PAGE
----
An argument that property taxes are intrinsically unjust
December 18, 2012 § 14 Comments
A comment by reader tz2026 got me thinking about taxation in the context of our discussions about usury. I’ve long had an intuition that there was something not quite right about property taxes. I’ve on occasion been known to suggest a “mandatory sale” rule: if the property tax assessor values a house at X the property owner should be able to say “OK, you now own it for X” and walk away with the money.
As a provisional exploratory matter, I now think I may be developing an argument that property taxes are intrinsically unjust.
In a profitable loan broadly and colloquially construed, the lender charges the borrower rent for the use of something. In a case of usury the rent is charged for something which does not actually exist. Thus usury is unjust: it is a scam, a theft, a something-for-nothing taking from the borrower.
Now the sovereign’s currency has credibility as a medium of exchange precisely because it is the currency that he will accept as payment for taxes. We engage in all sorts of transactions in the sovereign’s currency. (Contrary to the popular view, the sovereign’s currency is not mandatory for transactions: non-cash transactions are actually quite commonplace. But that is something of an aside from the present subject, I think). Usually – though not always – when a house is sold, it is sold for sovereign currency.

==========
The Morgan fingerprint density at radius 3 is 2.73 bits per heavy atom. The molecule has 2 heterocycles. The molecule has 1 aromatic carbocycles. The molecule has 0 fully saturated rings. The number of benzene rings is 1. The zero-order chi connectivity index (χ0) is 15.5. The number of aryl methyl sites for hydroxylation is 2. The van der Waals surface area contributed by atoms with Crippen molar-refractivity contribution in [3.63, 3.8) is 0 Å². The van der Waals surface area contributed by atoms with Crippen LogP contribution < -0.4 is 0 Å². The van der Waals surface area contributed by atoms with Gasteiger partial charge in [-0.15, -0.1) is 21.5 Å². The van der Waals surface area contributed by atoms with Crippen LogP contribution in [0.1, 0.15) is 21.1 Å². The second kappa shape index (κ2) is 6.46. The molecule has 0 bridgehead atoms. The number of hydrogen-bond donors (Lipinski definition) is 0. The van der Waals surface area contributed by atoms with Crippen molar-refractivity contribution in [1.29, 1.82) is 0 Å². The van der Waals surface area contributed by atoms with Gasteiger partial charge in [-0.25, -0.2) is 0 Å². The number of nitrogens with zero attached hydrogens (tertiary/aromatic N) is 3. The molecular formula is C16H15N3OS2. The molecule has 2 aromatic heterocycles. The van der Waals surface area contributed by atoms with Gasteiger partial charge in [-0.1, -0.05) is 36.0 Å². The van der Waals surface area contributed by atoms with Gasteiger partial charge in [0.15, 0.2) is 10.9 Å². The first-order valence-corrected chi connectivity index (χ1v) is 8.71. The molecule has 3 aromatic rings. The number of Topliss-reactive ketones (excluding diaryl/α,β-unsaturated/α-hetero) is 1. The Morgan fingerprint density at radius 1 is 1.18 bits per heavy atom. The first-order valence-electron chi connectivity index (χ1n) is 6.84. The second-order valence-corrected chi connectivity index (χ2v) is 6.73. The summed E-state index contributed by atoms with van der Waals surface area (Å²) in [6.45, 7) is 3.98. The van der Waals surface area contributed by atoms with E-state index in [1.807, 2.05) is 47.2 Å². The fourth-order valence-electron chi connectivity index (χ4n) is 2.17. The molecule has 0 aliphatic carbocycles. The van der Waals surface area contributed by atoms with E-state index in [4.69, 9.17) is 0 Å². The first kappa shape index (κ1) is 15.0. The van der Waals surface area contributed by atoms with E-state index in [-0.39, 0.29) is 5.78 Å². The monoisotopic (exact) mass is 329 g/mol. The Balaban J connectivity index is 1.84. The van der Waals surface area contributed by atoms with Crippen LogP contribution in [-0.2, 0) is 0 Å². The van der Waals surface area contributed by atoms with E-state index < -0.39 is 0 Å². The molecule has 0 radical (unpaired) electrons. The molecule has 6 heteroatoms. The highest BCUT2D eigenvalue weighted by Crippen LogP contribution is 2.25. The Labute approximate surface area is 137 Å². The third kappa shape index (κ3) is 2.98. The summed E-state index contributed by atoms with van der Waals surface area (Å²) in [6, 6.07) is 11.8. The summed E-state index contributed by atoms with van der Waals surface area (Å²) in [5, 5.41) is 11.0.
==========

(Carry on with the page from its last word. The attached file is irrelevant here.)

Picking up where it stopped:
Anyway, the argument goes something like this:
Property taxes are denominated in the sovereign’s currency. However, the value imputed for the property tax rests on the mere potentiality of selling the property for its assessed value. There isn’t any actual sale transacted in actual dollars; there is merely a potential sale which does not in fact occur.
If it is intrinsically unjust to charge rent for something which doesn’t actually exist, it is also intrinsically unjust to tax what does not actually exist.